Antonio passed away last weekend.
We wanted to tell the family how much grief and sorrow we were feeling for them, but ‘Lo siento,’ just didn’t seem adequate. We could hear mom wailing in agony, and it was heart wrenching, and also frustrating. Heart wrenching, in that I think I can understand how crushing to your spirit it would be to lose your child. Frustrating, in that his death could have been avoided.
‘Antonio’ was only two years old. 3 weeks ago, New Year’s morning, He and his little sister were brought in early after escaping a house fire. Likely started by a candle left burning, the house contained 4 children who were unsupervised. I’m told a teenage boy doused himself in water before storming the house to save the children. He quickly saw that 2 were already dead, but rescued Antonio and his little sister. Both had severe burns over much of their body, but Antonio was definitely much worse off than his little sister.
He had burns on upwards of 35% of his body, including his head and face. This is life-threatening in the best of circumstances. In the States he would have been shipped to a pediatric burn ward, intubated, and had constant monitoring. Here in Honduras, we had to improvise. Luckily, we have incredibly competent and dedicated doctors here, and I watched as several of them poured their hearts and minds into caring for this beautiful little Garifuna fellow and his sister.
It was very touch and go at first, and we were prepared for the worst outcome with him. But against the odds, he did well. People with extensive burns have complicated healing courses that often involve kidney and electrolyte challenges. He and his sister were looking at having some substantial grafting of these ‘3rd degree’ burns. He had daily dressing changes that were an ordeal for both he and the doctors and nurses who did them. Dr. Michael Heiland, a resident doctor who spent the month with us, told me that the little guy started calling him Tio (Uncle), and would start crying immediately when he saw him coming to do the bandages. It was a painstaking process to care for these burns. But day by day, Antonio was appearing better–eating, peeing, pooping, interacting… We really thought we were out of the woods. Until Saturday…
As the sweat was pouring down my back while I dug a hole in the front yard, Dave hollered across the field to me, “they just called a code blue!” We both scrambled onto our motorcycles and sped down the hill toward the hospital. (ok, quick tangent: It’s not actually my motorcycle, it’s Dr. Peter’s. But he’s away for a bit and said I could use it. And I know I’ve said before on this blog that I wasn’t going to drive a motorcycle because the number one cause of death for missionaries is motor vehicle accidents, and motorcycles are pretty dangerous. But… It’s just so dang fun to drive that I can’t help it. I mean, I’m already living in Honduras, might as well just go all the way, right? Anyway, back to my sad tale)
I didn’t imagine that we would be heading down the hill on our way to resuscitate Antonio; I would have much preferred to find an 85 year old man in the ER who had lived a nice long life. But it was to Antonio’s room that we went. Anytime we have to run a ‘code’ there is certainly an incredible sense of urgency. But when it involves a child, the stakes are that much higher. Every doctor we have and almost every nurse showed up within minutes for this task. We literally poured everything we had into saving this little guy, sweat dripping off our faces as we did cpr, put tubes in him, breathed for him, gave him medicines. But alas, He didn’t come back.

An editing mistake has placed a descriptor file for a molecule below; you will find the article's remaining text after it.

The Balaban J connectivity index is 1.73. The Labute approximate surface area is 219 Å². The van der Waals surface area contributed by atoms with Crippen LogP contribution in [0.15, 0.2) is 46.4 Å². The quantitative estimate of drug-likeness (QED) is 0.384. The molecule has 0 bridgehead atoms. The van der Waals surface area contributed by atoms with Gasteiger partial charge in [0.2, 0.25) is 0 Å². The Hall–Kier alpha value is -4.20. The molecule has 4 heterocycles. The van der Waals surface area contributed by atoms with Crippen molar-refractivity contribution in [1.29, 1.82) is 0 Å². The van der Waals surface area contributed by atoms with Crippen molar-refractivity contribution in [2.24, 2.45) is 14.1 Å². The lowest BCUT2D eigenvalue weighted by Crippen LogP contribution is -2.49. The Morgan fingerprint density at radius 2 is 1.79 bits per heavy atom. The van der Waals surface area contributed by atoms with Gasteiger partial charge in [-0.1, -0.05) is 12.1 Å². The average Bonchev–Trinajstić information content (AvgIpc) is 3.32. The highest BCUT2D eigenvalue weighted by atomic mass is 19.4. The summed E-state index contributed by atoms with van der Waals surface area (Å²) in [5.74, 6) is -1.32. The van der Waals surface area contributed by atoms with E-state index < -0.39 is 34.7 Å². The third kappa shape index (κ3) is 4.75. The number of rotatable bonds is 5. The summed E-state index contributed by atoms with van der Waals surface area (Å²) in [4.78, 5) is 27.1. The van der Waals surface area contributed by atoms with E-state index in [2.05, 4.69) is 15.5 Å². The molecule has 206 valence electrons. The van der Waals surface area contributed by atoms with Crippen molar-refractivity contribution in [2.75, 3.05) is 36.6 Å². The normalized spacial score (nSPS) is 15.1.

After we called the time of death, numb with grief, we busied about the room cleaning up and making it presentable to the family that would come to see him. I watched as Dr. Dave tenderly picked him up and carefully swaddled him in a sheet. Straightening it, he tucked him in just right, then set him gently back down. I was reminded of the investment in this life that was given in great love. I had watched for 3 weeks as Dr. Dave checked on these children 3, 4, and 5 times a day to make sure they were ok. I had seen him and Dr. Jeff perseverating over how to treat the burns best. Reading guidelines, emailing specialists, collaborating with each other. Aided by Dr. Michael. And Drs Judy and Cortney. And the nurses. Everyone pulling for him, and loving on him.
I came back down later that night, and saw his mom. All I could do was meet her eyes, with sympathy in my glance. I spoke with some of the Honduran authorities who were there. Unfortunately, due to the neglect that had occurred during the house fire (no adults in a house full of kids in the middle of the night), the mother had lost custody of the children, and so the police were involved. As I spoke with them about the events of his death, I was able to finally express our sadness better than ‘Lo siento.’ —“nuestros corazones están llorando…” Our hearts are crying.
We have every confidence that this little guy is sitting at the feet of Jesus, experiencing pure Joy. But it is for this family, and the providers here at Loma de Luz that loved on this little guy, that I ask for your prayers. Peace, acceptance, and trust.